The Sunderland Foundation of Kansas City has awarded $5 million toward Emporia State University’s new Nursing + Student Wellness building, a project that is focused on meeting the critical needs for nurses in the region and Kansas.
In addition to continuing ESU’s 101-year legacy of excellence in nursing education, the new 32,000-square-foot, state-of-the-art building will also serve the health needs of on-campus students, faculty and staff.
“We are impressed by the transformational changes Emporia State is planning for the future and their commitment to investing in important academic areas like healthcare,” said Randy Vance, president and chief operating officer of the Sunderland Foundation. “Their visionary approach to preparing more nurses to serve our region after graduation made Emporia State a natural recipient of a Sunderland Foundation grant.”
Since 1945, The Sunderland Foundation has invested in the places and spaces where nonprofits do their work. Two of the foundation’s four funding focuses included higher education and health care and hospitals.
“As we move into a new era at Emporia State, we know we have to think bigger and look for new ways to achieve goals that do not increase costs for our students,” said Ken Hush, ESU president. “Educating the next generation of nurses is a tremendous benefit both locally for the Emporia area and throughout the region to address the current nursing shortage.”
Hush continued: “We are thrilled to be building new relationships with wonderful organizations like the Sunderland Foundation. We are grateful that our direction resonated with them and for their generous support of our Nursing + Student Wellness building.”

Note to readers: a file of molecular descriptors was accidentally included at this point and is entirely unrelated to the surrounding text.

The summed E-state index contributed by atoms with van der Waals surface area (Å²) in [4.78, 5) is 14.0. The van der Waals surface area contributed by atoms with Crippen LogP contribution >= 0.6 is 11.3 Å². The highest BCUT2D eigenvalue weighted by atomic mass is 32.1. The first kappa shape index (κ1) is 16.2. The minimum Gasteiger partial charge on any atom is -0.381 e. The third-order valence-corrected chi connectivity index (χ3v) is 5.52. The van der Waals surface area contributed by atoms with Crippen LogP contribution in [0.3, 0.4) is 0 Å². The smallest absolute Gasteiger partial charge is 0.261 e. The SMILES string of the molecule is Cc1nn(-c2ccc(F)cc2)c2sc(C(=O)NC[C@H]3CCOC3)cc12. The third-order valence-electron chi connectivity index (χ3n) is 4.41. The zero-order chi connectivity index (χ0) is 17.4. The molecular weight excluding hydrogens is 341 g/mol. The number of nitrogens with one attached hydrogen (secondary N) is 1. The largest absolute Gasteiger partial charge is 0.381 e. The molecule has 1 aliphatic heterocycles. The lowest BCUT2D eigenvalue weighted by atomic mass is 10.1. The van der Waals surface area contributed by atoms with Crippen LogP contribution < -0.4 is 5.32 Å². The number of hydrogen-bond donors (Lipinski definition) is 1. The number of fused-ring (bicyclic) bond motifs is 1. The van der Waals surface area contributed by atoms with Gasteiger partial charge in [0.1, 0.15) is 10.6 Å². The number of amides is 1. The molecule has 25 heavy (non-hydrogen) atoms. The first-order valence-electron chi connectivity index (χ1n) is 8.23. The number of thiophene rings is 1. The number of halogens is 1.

Moving ESU’s nursing program, part of ESU’s School of Applied Health Sciences, into a new building on the main Emporia campus is vital to its continued success, said Dr. R. Brent Thomas, ESU provost and vice president for academic affairs.
“This move creates new recruitment opportunities and a more inclusive experience for nursing students as well as generates new and strong collaborations with other health science programs,” Thomas said. “The nursing area of the building will include classroom space, study space, hospital simulation rooms and a multipurpose room with a fully equipped kitchen for teaching students how to cook healthier meal choices. The new facility will also be an ideal outreach center for K-12 students, attracting future nurses and other health sciences majors to ESU.”
The building will be situated in the heart of the Emporia State campus. By replacing Central Morse Hall, this new construction will consolidate ESU’s infrastructure footprint, improve space utilization, reduce operating costs and eliminate costly deferred maintenance. Construction is scheduled to begin in the spring of 2024. The project is a key component to the ESU Model, which invests resources both in the programs that students demand and in the programs the Kansas economy needs.
Today, healthcare providers in the state of Kansas have approximately 3,300-plus open nursing positions; 1.2 million new nurses will be needed by 2030 to address nationwide shortages. As a regional institution, ESU is preparing nurses, many of whom choose to stay in Kansas and serve their rural communities upon graduation.